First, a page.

The Liu research group is interested in the synthesis and characterization of new classes of low-dimensional nanomaterials and their applications in chemical and biological sensors, bioelectronic devices and nanoelectronics. Our research thrusts include the fundamental innovation of plasmonic nanostructures, 2D materials, and organic/inorganic multifunctional materials as well as the practical device in the biomedical research and future electronics.

Low-dimensional nanomaterials

In this thrust, our research interests were aroused in putting emphasis toward the synthesis and assembly of plasmonic nanostructures and the growth of highly-crystalline and large-area 2D materials.  Materials properties of plasmonic nanostructures have a strong dependence on their size, shape, structure, composition and surface functionality.  By producing plasmonic nanostructures with well-controlled properties, we aim to develop novel techniques for the controlled synthesis and self-assembly of plasmonic nanostructures. In the research field in 2D materials, we aim to develop a synthetic method for the growth of large-area and highly crystalline 2D material with excellent behaviors. Controlled synthesis and the self-assembly of nanostructures that systematically vary in size, shape, structure, surface functionality, and thickness are investigated for the sensing and biomedical applications as well as the novel electronic and photonic devices.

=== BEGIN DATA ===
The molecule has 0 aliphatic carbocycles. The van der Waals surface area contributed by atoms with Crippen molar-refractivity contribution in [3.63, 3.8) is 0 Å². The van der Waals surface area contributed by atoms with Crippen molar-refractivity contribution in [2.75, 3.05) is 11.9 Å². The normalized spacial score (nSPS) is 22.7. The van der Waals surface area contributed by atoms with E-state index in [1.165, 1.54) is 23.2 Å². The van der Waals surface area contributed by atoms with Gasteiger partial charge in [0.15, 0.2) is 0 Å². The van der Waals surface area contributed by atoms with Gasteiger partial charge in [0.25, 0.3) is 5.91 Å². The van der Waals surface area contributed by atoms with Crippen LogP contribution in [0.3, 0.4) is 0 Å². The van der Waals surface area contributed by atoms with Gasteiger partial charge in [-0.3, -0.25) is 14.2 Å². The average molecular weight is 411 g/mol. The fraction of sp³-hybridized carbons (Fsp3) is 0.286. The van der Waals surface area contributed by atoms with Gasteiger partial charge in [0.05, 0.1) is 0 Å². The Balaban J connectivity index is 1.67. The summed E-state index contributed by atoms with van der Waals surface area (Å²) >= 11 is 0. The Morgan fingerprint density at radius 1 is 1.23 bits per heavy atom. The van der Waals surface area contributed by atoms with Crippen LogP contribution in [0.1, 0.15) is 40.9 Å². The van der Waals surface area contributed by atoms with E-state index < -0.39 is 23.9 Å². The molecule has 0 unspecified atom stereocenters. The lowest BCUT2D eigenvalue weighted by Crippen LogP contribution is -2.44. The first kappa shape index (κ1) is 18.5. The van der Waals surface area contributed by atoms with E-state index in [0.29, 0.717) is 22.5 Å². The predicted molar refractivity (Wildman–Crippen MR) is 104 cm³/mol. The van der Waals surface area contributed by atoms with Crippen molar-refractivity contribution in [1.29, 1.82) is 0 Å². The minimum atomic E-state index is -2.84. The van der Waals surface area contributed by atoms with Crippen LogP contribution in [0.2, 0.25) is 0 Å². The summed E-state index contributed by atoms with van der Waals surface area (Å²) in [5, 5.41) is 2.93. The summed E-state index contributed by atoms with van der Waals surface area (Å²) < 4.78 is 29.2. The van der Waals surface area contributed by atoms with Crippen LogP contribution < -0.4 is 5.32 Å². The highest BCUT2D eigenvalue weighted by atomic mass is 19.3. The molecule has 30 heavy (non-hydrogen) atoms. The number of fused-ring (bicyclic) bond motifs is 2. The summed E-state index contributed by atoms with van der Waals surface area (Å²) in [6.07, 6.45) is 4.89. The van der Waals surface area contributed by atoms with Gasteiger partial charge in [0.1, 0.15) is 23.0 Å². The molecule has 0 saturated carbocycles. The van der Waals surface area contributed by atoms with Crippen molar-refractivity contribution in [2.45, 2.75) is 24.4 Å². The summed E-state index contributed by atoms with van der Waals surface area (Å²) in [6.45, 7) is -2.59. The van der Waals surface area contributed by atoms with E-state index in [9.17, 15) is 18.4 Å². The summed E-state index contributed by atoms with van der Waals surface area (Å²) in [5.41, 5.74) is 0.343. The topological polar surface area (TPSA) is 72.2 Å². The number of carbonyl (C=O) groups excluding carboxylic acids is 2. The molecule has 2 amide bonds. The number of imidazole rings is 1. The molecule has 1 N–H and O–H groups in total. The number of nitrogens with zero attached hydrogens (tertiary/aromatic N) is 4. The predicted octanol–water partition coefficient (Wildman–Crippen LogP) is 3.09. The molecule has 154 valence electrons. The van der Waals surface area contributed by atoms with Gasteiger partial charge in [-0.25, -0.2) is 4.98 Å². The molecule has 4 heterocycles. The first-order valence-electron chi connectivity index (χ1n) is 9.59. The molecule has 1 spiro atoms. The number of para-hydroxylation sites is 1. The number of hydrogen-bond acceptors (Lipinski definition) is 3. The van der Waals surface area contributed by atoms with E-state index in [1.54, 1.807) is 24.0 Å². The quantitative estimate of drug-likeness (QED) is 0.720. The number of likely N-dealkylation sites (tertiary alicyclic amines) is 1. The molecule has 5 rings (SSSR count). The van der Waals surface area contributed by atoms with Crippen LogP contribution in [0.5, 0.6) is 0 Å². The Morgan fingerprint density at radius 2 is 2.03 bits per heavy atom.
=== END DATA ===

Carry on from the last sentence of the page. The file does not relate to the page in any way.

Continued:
Chemical and Biological Sensors

In this thrust, our research interests include the development of novel sensing techniques using plasmonic nanostructures and/or 2D materials that enable a novel class of chemical and biological sensors with highly sensitivity, specificity, and stability.  We have demonstrated Surface Enhanced Raman Scattering (SERS), Localized Surface Plasmon Resonance (LSPR), and electrical sensors for chemical and biological sensing.  We aim to tailor the materials properties as well as the device design to achieve the ultimate goal for practical applications in point-of-care and resource limited settings. Precise quantification of ultralow level of nucleic acid is of critical value in both clinical and research setting.  The prominent rise of liquid biopsy detection methods enables the early disease detection, further emphasizes the need for non-/minimally-invasive, sensitive, highly selective, and inexpensive biosensing platform.  We also aim to explore novel functional materials as well as plasmonic nanomaterial/2D material hybrid nanostructures as a high efficiency platform for ultrasensitive and multiplex detection of disease biomarkers.